The Minister of Primary and Secondary Education, Ambassador Cain Mathema, has warned private schools to desist from charging exorbitant distance learning fees and levies for online learning without government’s approval.
After President Emmerson Mnangagwa declared the Coronavirus (COVID-19) pandemic a national state of disaster March 17, 2020 schools were closed in the country, affecting the learning calendar.
Owing to the closure of schools, online and distance learning have become the means to carry out lessons but some schools have taken advantage of this opportunity by charging exorbitant fees for online classes.
Addressing journalists in Bulawayo on Saturday on the impact of the COVID-19 pandemic on schools and the charging of fees and levies, Minister Mathema, reminded stakeholders that the Education Act Chapter (25:04) applied to all government, non-government schools, correspondence and independent colleges.
This meant that no responsible authority should charge any fee, or levy or increase any fee or levy without approval through the Permanent secretary of the Ministry of Primary and Secondary Education, said the minister.
“The ministry appreciates that online and distance learning have become necessary owing to the closure of schools due to the coronavirus pandemic. While the ministry is developing online and distance learning programmes, school initiatives are welcome,” he said.
But Mathema emphasised that such initiatives by schools must receive the necessary approvals from the ministry before any implementation takes place.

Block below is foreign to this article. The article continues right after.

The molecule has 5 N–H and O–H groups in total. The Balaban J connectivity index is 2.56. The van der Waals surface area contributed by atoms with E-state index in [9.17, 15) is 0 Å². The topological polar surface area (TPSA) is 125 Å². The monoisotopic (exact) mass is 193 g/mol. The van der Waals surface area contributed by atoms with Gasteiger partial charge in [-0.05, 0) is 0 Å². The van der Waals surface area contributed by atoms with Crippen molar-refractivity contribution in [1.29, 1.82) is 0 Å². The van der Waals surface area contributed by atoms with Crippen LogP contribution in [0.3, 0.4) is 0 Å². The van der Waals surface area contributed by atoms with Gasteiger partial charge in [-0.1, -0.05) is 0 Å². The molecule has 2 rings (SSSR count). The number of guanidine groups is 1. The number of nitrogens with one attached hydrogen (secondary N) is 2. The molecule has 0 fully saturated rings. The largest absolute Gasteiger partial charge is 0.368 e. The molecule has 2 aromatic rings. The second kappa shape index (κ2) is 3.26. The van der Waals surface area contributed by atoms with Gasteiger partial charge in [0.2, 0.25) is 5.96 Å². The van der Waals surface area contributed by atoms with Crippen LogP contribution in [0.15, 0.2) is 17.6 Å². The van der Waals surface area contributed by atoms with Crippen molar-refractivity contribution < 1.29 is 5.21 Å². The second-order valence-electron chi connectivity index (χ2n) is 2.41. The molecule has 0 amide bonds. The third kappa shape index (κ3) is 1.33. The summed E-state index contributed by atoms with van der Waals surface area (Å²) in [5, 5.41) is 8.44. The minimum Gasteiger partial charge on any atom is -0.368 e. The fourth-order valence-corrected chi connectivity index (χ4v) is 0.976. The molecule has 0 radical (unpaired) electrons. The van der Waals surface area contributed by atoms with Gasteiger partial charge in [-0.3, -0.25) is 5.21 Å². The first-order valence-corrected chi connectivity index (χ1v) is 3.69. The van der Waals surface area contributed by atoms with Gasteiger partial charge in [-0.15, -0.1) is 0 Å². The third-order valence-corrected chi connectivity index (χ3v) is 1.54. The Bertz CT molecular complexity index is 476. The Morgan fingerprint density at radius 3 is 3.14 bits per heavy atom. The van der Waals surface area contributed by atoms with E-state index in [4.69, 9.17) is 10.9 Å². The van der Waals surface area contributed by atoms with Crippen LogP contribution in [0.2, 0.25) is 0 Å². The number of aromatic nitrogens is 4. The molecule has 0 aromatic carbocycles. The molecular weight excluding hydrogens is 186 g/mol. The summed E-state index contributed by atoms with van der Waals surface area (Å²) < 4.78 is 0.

“Any fee or levy that is charged for online and distance learning programmes must receive prior approval. What the nation has experienced recently where such school initiatives appear to be construed as part of the Second School Term, with schools giving deadlines to parents and guardians for the payment of unapproved fees or levies is not acceptable. I would want all of us to work as a team for the good of our children,” the minister said.
He noted that the fees and levies charged by some schools bordered as criminal activities.
“Some very high fees and levies that have been brought to my attention, including in foreign currency, appear extortionist and we should not have this in the education .Section 17 of the Education Act provides for the cancellation of registration by the Secretary.
“This is not an issue that was ever considered necessary given the cooperation that existed in the Education Sector. However, the spirit of some of the non-state players in the sector is no longer clear. Some non-government schools charge fees and levies that are initially affordable to many but in due course the fees and levies are hiked so much that the ministry struggles to cope with the relocation for some learners to new schools ,” said the Minister.
Mathema urged private schools to stick to the law and consult.
“I cannot emphasize enough the need for all schools to abide by the law and culture of consultation. We have a responsibility to be fair to our learners, parents and guardians. No school should attract our attention by doing wrong things,” warned the education minister.